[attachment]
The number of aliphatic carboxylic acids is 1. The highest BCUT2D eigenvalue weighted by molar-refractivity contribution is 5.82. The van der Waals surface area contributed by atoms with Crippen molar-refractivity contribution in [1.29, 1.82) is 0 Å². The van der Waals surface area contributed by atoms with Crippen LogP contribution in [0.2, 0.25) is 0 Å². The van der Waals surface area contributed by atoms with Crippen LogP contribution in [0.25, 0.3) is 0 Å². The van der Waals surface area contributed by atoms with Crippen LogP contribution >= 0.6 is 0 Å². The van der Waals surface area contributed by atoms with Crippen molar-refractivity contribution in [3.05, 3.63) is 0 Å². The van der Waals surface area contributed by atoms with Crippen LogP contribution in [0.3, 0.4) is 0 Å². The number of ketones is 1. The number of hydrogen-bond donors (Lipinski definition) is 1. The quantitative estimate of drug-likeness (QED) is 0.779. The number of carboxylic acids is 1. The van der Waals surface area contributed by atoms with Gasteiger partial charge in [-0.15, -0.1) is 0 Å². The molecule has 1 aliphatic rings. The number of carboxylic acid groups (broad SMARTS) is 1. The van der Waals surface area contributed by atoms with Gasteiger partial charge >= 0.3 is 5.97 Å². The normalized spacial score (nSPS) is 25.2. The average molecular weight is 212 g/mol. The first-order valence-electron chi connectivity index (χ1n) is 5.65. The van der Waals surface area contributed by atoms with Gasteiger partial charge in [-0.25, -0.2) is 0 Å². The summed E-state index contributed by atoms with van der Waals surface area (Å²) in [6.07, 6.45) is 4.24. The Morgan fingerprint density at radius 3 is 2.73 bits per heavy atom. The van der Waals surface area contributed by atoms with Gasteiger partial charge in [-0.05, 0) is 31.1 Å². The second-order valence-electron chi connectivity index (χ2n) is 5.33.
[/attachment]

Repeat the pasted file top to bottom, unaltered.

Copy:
The number of aliphatic carboxylic acids is 1. The highest BCUT2D eigenvalue weighted by molar-refractivity contribution is 5.82. The van der Waals surface area contributed by atoms with Crippen molar-refractivity contribution in [1.29, 1.82) is 0 Å². The van der Waals surface area contributed by atoms with Crippen LogP contribution in [0.2, 0.25) is 0 Å². The van der Waals surface area contributed by atoms with Crippen LogP contribution in [0.25, 0.3) is 0 Å². The van der Waals surface area contributed by atoms with Crippen LogP contribution >= 0.6 is 0 Å². The van der Waals surface area contributed by atoms with Crippen molar-refractivity contribution in [3.05, 3.63) is 0 Å². The van der Waals surface area contributed by atoms with Crippen LogP contribution in [0.3, 0.4) is 0 Å². The number of ketones is 1. The number of hydrogen-bond donors (Lipinski definition) is 1. The quantitative estimate of drug-likeness (QED) is 0.779. The number of carboxylic acids is 1. The van der Waals surface area contributed by atoms with Gasteiger partial charge in [-0.15, -0.1) is 0 Å². The molecule has 1 aliphatic rings. The number of carboxylic acid groups (broad SMARTS) is 1. The van der Waals surface area contributed by atoms with Gasteiger partial charge >= 0.3 is 5.97 Å². The normalized spacial score (nSPS) is 25.2. The average molecular weight is 212 g/mol. The first-order valence-electron chi connectivity index (χ1n) is 5.65. The van der Waals surface area contributed by atoms with Gasteiger partial charge in [-0.25, -0.2) is 0 Å². The summed E-state index contributed by atoms with van der Waals surface area (Å²) in [6.07, 6.45) is 4.24. The Morgan fingerprint density at radius 3 is 2.73 bits per heavy atom. The van der Waals surface area contributed by atoms with Gasteiger partial charge in [-0.05, 0) is 31.1 Å². The second-order valence-electron chi connectivity index (χ2n) is 5.33.